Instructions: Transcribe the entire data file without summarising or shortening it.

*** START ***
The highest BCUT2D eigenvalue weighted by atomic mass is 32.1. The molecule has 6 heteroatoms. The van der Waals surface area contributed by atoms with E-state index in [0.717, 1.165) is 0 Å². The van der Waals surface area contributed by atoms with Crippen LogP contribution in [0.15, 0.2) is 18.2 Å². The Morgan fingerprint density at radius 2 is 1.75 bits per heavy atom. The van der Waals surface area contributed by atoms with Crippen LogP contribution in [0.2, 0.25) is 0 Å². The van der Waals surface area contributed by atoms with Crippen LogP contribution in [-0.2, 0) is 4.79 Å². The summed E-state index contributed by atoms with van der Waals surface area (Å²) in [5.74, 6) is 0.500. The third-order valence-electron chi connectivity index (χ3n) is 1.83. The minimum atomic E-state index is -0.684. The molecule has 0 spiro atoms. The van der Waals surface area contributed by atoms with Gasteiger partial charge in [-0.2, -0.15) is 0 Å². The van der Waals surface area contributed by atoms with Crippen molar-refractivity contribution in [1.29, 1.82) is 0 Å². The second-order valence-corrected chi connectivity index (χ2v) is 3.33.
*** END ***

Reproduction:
The highest BCUT2D eigenvalue weighted by atomic mass is 32.1. The molecule has 6 heteroatoms. The van der Waals surface area contributed by atoms with E-state index in [0.717, 1.165) is 0 Å². The van der Waals surface area contributed by atoms with Crippen LogP contribution in [0.15, 0.2) is 18.2 Å². The Morgan fingerprint density at radius 2 is 1.75 bits per heavy atom. The van der Waals surface area contributed by atoms with Crippen LogP contribution in [0.2, 0.25) is 0 Å². The van der Waals surface area contributed by atoms with Crippen LogP contribution in [-0.2, 0) is 4.79 Å². The summed E-state index contributed by atoms with van der Waals surface area (Å²) in [5.74, 6) is 0.500. The third-order valence-electron chi connectivity index (χ3n) is 1.83. The minimum atomic E-state index is -0.684. The molecule has 0 spiro atoms. The van der Waals surface area contributed by atoms with Gasteiger partial charge in [-0.2, -0.15) is 0 Å². The van der Waals surface area contributed by atoms with Crippen molar-refractivity contribution in [1.29, 1.82) is 0 Å². The second-order valence-corrected chi connectivity index (χ2v) is 3.33.